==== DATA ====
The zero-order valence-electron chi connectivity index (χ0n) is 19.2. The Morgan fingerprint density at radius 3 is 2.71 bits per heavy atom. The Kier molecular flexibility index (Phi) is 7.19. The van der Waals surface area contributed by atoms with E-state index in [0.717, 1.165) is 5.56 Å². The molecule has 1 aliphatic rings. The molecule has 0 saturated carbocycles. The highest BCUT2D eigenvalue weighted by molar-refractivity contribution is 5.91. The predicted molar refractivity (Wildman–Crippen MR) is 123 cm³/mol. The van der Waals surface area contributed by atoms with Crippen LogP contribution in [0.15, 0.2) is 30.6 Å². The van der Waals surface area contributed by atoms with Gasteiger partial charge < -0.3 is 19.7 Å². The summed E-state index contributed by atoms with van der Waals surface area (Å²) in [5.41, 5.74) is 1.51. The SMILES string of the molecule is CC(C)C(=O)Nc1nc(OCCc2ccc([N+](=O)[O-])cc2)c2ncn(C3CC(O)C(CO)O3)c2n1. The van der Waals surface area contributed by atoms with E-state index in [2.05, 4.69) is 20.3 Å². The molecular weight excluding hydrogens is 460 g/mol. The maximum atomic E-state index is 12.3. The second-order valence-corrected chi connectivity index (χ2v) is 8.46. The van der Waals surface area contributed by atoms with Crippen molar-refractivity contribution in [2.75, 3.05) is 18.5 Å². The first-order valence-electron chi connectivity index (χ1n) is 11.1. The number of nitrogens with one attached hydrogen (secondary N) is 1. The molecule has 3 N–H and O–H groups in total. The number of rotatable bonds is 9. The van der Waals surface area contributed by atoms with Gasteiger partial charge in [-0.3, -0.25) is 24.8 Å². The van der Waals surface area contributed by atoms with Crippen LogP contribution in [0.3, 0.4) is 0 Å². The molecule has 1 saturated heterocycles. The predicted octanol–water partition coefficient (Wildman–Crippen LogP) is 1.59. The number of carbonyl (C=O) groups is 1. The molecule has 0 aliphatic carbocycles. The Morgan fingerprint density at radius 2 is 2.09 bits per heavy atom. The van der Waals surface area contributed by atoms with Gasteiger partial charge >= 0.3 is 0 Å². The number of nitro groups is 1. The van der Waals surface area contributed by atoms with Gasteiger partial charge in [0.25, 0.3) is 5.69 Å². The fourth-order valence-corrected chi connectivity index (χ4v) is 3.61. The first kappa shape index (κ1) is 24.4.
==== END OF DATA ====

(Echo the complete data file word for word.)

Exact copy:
The zero-order valence-electron chi connectivity index (χ0n) is 19.2. The Morgan fingerprint density at radius 3 is 2.71 bits per heavy atom. The Kier molecular flexibility index (Phi) is 7.19. The van der Waals surface area contributed by atoms with E-state index in [0.717, 1.165) is 5.56 Å². The molecule has 1 aliphatic rings. The molecule has 0 saturated carbocycles. The highest BCUT2D eigenvalue weighted by molar-refractivity contribution is 5.91. The predicted molar refractivity (Wildman–Crippen MR) is 123 cm³/mol. The van der Waals surface area contributed by atoms with Crippen LogP contribution in [0.15, 0.2) is 30.6 Å². The van der Waals surface area contributed by atoms with Gasteiger partial charge < -0.3 is 19.7 Å². The summed E-state index contributed by atoms with van der Waals surface area (Å²) in [5.41, 5.74) is 1.51. The SMILES string of the molecule is CC(C)C(=O)Nc1nc(OCCc2ccc([N+](=O)[O-])cc2)c2ncn(C3CC(O)C(CO)O3)c2n1. The van der Waals surface area contributed by atoms with E-state index in [2.05, 4.69) is 20.3 Å². The molecular weight excluding hydrogens is 460 g/mol. The maximum atomic E-state index is 12.3. The second-order valence-corrected chi connectivity index (χ2v) is 8.46. The van der Waals surface area contributed by atoms with Crippen molar-refractivity contribution in [2.75, 3.05) is 18.5 Å². The first-order valence-electron chi connectivity index (χ1n) is 11.1. The number of nitrogens with one attached hydrogen (secondary N) is 1. The molecule has 3 N–H and O–H groups in total. The number of rotatable bonds is 9. The van der Waals surface area contributed by atoms with Gasteiger partial charge in [-0.3, -0.25) is 24.8 Å². The van der Waals surface area contributed by atoms with Crippen LogP contribution in [0.3, 0.4) is 0 Å². The molecule has 1 saturated heterocycles. The predicted octanol–water partition coefficient (Wildman–Crippen LogP) is 1.59. The number of carbonyl (C=O) groups is 1. The molecule has 0 aliphatic carbocycles. The Morgan fingerprint density at radius 2 is 2.09 bits per heavy atom. The van der Waals surface area contributed by atoms with Gasteiger partial charge >= 0.3 is 0 Å². The number of nitro groups is 1. The van der Waals surface area contributed by atoms with Gasteiger partial charge in [0.25, 0.3) is 5.69 Å². The fourth-order valence-corrected chi connectivity index (χ4v) is 3.61. The first kappa shape index (κ1) is 24.4.